City of singles – and two-bedroom apartments

In 2018, Berlin ranked number one compared to all other German cities for proportion of one-person households – nearly 55 percent. This is an advantage for prospective buyers, who will benefit from the high market demand for two-bedroom homes. A diverse city like Berlin offers a plethora of flats to choose from, in all different styles and sizes. Certain districts are particularly popular among singles, most notably Friedrichshain and Kreuzberg. These trendy areas in the eastern part of the city are brimming not only with bars, clubs, and restaurants, but also exhibition spaces, galleries, and a stock of two-bedroom apartments that makes up 40 percent of the neighbourhoods’ total available residential real estate.

StatePercentage of 1-person households (2018)
Mecklenburg-Western Pomerania41
Lower Saxony41

Real estate ownership – an excellent choice for couples

Two-room flats offer an optimal living space for many childless households, whether singles, couples, or seniors; they’re a particularly good option if you’re looking for an affordable way to buy. Not only are smaller apartments more reasonably priced, they keep all other living costs comparatively low.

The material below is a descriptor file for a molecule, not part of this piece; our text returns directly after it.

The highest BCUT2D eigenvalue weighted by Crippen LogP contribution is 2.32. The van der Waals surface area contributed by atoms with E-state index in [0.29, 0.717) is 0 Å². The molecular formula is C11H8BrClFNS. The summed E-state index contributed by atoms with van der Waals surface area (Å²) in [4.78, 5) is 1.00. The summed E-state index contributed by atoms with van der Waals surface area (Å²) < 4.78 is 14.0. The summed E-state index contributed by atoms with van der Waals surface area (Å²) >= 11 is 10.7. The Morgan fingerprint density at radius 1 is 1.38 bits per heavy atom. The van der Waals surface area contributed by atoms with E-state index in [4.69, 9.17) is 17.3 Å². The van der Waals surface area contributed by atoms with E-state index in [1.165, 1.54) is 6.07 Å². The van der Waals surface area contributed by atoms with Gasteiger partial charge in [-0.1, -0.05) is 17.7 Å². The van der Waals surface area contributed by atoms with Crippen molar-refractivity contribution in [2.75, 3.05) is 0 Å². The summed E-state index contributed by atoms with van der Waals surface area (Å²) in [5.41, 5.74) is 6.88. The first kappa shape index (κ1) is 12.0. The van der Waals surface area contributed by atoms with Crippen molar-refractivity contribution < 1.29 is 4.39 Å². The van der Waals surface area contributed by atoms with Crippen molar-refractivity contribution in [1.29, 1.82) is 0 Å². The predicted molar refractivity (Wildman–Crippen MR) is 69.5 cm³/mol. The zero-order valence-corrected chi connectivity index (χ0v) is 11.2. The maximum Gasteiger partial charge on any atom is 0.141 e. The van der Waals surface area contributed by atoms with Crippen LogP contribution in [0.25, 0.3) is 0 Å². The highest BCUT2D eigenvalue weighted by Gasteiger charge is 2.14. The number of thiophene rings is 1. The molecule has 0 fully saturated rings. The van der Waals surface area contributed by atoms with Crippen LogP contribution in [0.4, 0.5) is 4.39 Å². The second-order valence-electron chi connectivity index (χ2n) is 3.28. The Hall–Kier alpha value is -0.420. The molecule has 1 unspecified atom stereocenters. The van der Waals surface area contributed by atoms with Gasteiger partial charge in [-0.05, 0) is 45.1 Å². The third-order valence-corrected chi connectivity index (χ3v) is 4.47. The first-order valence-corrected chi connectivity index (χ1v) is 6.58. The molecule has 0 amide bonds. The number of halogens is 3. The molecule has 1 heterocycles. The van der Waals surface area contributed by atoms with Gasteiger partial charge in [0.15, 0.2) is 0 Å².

The relatively small overall area of a one-bedroom, for example, will keep energy costs down compared to larger flats. This is especially advantageous for two-person households; according to figures collected by the German Federal Statistical Office, energy consumption in a two-person household is not double as high as in a one-person household, but only 43 percent higher. That’s because couples tend to undertake energy-consuming activities together, whether it’s cooking meals or watching TV. More importantly, most running costs, including maintenance fees, remain the same regardless of the number of tenants.